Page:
About ‘Last Night in Soho’…

So the wife and I decided to catch filmmaker Edgar Wright’s latest at the moving picture show last night, Last Night in Soho. I had never been as big of a fan of his work as some people–he seems to have a fairly devout base of fanboys–but I always thought that he at least knows how to serve up a decent couple of hours or so of entertainment. Actual storytelling was never quite Wright’s greatest strength but at least his movies were usually funny. Any plot deficiencies that Shaun of the Dead or Hot Fuzz may have had were more than compensated by the humor that permeated those movies, as schoolboyish as it may be. I never got the impression from Wright that he was ever necessarily out to make grand cinematic masterpieces. His goal always seemed to be to simply provide some decent distraction for the moviegoer’s dollar. And that’s perfectly fine. Ain’t nothin’ wrong with that at all.

But now he’s given us Last Night in Soho. It seems that Edgar wants to take himself a little more seriously these days, which is also fine, but the result is a bright and pretty neon dish that unfortunately serves up some very confused storytelling, with very little of the laughter that is usually to be had in his films. It’s so confusing, and so offensive to the audience’s intelligence, as to be downright embarrassing.

I guess I shouldn’t be too surprised that Wright has become anxious to change things up a bit and get a little more artsy. “Evolve or die,” as the late John Lennon once said during the recording of Sgt. Pepper. Wright’s 2017 movie Baby Driver attempted to extend his artistic reach beyond his usual grasp, but as far as plot and story goes, that action-heist-car chase crime thriller is far more satisfying than Soho. Of course, Wright reportedly spent two decades developing Driver, having started working on the script as an adolescent. Soho feels like it was slapped together over a long weekend of heavy drinking and bong hits some time during the height of the #MeToo controversy. This is all the more perplexing considering that the film was co-written with a woman screenwriter, Krysty Wilson-Cairns, who also co-wrote the script of Sam Mendes’ perfectly respectable (if not entirely memorable) World War I drama, 1917, for which she shared an Academy Award nomination for Best Original Screenplay with Mendes. Soho is definitely attempting to make some kind of a statement about women and what they have had to deal with in the professional world in both the past and in the present, but whatever it is that it’s trying to say is much too garbled to make out. Surely Wilson-Cairns must have a more distinct take.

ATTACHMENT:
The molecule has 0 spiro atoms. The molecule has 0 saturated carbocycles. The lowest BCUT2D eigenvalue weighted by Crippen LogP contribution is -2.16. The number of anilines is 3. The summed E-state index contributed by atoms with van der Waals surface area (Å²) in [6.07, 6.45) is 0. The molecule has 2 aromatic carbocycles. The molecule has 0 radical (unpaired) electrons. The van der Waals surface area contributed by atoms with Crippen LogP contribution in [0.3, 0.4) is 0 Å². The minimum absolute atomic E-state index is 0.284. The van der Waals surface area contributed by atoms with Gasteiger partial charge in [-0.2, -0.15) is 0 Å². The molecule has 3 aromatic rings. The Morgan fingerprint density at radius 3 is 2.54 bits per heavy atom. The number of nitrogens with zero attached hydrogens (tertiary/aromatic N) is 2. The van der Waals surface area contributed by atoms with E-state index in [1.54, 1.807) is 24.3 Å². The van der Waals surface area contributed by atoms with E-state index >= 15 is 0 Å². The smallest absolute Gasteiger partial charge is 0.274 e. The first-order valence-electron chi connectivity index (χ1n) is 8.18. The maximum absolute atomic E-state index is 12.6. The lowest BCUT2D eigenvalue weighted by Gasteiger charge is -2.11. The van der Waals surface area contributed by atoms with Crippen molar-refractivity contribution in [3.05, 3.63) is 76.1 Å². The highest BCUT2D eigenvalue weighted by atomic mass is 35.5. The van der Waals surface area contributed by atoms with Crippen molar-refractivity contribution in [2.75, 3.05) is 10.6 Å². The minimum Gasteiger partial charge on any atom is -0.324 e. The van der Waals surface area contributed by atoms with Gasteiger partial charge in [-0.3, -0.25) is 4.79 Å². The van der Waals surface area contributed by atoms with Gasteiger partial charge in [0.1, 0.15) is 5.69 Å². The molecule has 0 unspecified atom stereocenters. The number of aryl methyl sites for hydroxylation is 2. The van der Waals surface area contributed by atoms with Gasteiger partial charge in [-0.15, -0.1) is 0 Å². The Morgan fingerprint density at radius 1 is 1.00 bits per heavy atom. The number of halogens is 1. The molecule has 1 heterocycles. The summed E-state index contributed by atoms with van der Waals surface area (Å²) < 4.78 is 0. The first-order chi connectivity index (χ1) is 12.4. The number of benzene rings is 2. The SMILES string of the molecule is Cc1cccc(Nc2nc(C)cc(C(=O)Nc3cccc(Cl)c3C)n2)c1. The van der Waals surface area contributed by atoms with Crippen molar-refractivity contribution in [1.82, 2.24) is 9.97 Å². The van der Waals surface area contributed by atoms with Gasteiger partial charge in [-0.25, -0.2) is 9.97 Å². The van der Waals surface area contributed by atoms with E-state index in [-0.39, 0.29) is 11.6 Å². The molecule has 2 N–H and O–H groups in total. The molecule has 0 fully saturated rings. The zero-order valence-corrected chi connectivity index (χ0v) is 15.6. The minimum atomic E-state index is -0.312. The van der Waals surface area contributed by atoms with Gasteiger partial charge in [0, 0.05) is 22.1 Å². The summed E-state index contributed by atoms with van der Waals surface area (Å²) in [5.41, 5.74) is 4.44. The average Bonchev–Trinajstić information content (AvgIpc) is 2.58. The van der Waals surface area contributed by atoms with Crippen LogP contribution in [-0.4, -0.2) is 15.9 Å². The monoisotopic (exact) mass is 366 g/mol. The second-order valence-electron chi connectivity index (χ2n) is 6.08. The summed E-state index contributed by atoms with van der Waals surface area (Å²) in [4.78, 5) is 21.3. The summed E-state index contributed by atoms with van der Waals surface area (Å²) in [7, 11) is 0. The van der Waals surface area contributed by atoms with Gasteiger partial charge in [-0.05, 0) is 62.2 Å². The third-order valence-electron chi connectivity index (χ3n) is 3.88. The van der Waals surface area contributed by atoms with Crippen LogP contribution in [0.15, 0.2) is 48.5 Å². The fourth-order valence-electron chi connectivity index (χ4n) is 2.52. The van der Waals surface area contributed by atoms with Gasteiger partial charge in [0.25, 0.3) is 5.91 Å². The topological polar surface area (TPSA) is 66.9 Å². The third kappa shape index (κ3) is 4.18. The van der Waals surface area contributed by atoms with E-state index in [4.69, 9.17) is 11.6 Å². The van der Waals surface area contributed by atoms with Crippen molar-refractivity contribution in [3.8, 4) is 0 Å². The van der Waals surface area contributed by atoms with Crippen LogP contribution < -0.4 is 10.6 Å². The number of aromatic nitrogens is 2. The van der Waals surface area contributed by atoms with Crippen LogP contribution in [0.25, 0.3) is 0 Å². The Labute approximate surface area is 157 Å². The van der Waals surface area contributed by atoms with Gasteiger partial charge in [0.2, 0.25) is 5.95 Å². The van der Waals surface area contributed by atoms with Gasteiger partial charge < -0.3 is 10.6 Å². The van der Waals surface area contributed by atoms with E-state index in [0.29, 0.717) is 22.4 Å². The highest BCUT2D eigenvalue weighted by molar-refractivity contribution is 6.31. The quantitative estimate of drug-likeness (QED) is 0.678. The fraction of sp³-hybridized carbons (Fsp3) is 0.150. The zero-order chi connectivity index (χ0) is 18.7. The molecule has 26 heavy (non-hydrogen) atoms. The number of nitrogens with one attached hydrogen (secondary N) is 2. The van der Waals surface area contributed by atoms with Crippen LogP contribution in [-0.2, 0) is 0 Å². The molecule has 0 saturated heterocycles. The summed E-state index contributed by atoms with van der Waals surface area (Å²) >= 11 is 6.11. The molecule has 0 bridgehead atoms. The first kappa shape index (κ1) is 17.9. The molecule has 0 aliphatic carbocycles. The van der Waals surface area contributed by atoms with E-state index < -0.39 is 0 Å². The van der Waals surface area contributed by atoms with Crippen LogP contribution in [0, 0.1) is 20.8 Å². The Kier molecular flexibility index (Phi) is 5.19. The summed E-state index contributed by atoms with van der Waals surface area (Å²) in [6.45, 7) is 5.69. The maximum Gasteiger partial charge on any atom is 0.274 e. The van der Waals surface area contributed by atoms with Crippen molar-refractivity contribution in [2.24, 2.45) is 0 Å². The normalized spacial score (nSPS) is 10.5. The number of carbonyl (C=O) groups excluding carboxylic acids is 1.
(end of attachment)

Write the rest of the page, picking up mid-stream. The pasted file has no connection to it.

The film looks good, to be sure. Edgar Wright never fails to deliver pretty pictures and some interesting camera work, and he obviously finds mid-1960s London to be quite the inspiration. But–and this should be more than obvious to a filmmaker of Wright’s caliber–if you’re going to pull a bait-and-switch on your audience, the switch had better turn out be a lot more satisfying than what they thought they were getting when they took the bait. At the very least, you shouldn’t totally undermine in the final act a major part of the premise that you had set up in the first.

It was entirely fitting that Wright should cast veteran actors Terrence Stamp and Diana Rigg in a film that in part harkens back to the swinging ’60s. But Stamp turns out to be a mostly incidental character and so he’s unjustly wasted in this movie. And it’s very sad that this was Rigg’s final curtain. Young lead actress Thomasin McKenzie is fine in the lead role of Eloise considering that she’s saddled with a character who’s almost an entirely reactive protagonist, an apparently unintended irony considering the film’s semi-feminist pretensions. (McKenzie was far better in the underrated and underappreciated JoJo Rabbit.) Matt Smith also appears to be trying his best with the script’s shallow character development.

I appear to be a part of a small minority, however. Soho has an audience rating of 92% on Rotten Tomatoes and though the critics’ rating is a more tepid 74%, that strikes me as surprisingly high in light of just how bad this film is. As horror, while I suppose it does have its moments of creepiness, it’s not really that scary. There aren’t any moments that shock and jolt you out of your seat. This flick also fails as suspense. Only a total moron would fail to see the film’s supposed “twist” being telegraphed well in advance of its “big reveal” (which, as I’ve alluded to above, completely contradicts a major element of the film’s established premise, leaving the viewer completely befuddled). Either people are getting dumber, or perhaps I’m becoming more and more crotchety as I age. Or maybe it’s both.

Last Night in Soho does seem to be the kind of neon-shiny crap that people typically flock to these days.